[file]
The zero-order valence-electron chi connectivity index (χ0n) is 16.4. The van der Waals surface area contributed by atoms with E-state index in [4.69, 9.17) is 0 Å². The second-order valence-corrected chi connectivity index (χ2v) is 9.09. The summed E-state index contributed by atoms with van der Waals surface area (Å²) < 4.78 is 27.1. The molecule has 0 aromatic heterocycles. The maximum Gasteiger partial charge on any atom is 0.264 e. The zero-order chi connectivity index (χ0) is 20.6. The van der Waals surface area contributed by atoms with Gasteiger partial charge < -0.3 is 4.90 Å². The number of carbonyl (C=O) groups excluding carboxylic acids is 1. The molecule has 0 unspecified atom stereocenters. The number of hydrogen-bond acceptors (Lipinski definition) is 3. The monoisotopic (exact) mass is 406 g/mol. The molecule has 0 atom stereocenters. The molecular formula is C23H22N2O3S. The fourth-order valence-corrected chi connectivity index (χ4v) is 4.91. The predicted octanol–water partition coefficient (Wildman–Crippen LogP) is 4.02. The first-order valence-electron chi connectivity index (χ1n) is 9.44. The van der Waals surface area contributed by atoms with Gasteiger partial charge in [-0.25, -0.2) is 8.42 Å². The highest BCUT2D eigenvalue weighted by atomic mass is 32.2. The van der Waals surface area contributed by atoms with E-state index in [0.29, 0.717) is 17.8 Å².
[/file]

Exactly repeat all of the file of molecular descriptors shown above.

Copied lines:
The zero-order valence-electron chi connectivity index (χ0n) is 16.4. The van der Waals surface area contributed by atoms with E-state index in [4.69, 9.17) is 0 Å². The second-order valence-corrected chi connectivity index (χ2v) is 9.09. The summed E-state index contributed by atoms with van der Waals surface area (Å²) < 4.78 is 27.1. The molecule has 0 aromatic heterocycles. The maximum Gasteiger partial charge on any atom is 0.264 e. The zero-order chi connectivity index (χ0) is 20.6. The van der Waals surface area contributed by atoms with Gasteiger partial charge < -0.3 is 4.90 Å². The number of carbonyl (C=O) groups excluding carboxylic acids is 1. The molecule has 0 unspecified atom stereocenters. The number of hydrogen-bond acceptors (Lipinski definition) is 3. The monoisotopic (exact) mass is 406 g/mol. The molecule has 0 atom stereocenters. The molecular formula is C23H22N2O3S. The fourth-order valence-corrected chi connectivity index (χ4v) is 4.91. The predicted octanol–water partition coefficient (Wildman–Crippen LogP) is 4.02. The first-order valence-electron chi connectivity index (χ1n) is 9.44. The van der Waals surface area contributed by atoms with Gasteiger partial charge in [-0.25, -0.2) is 8.42 Å². The highest BCUT2D eigenvalue weighted by atomic mass is 32.2. The van der Waals surface area contributed by atoms with E-state index in [0.29, 0.717) is 17.8 Å².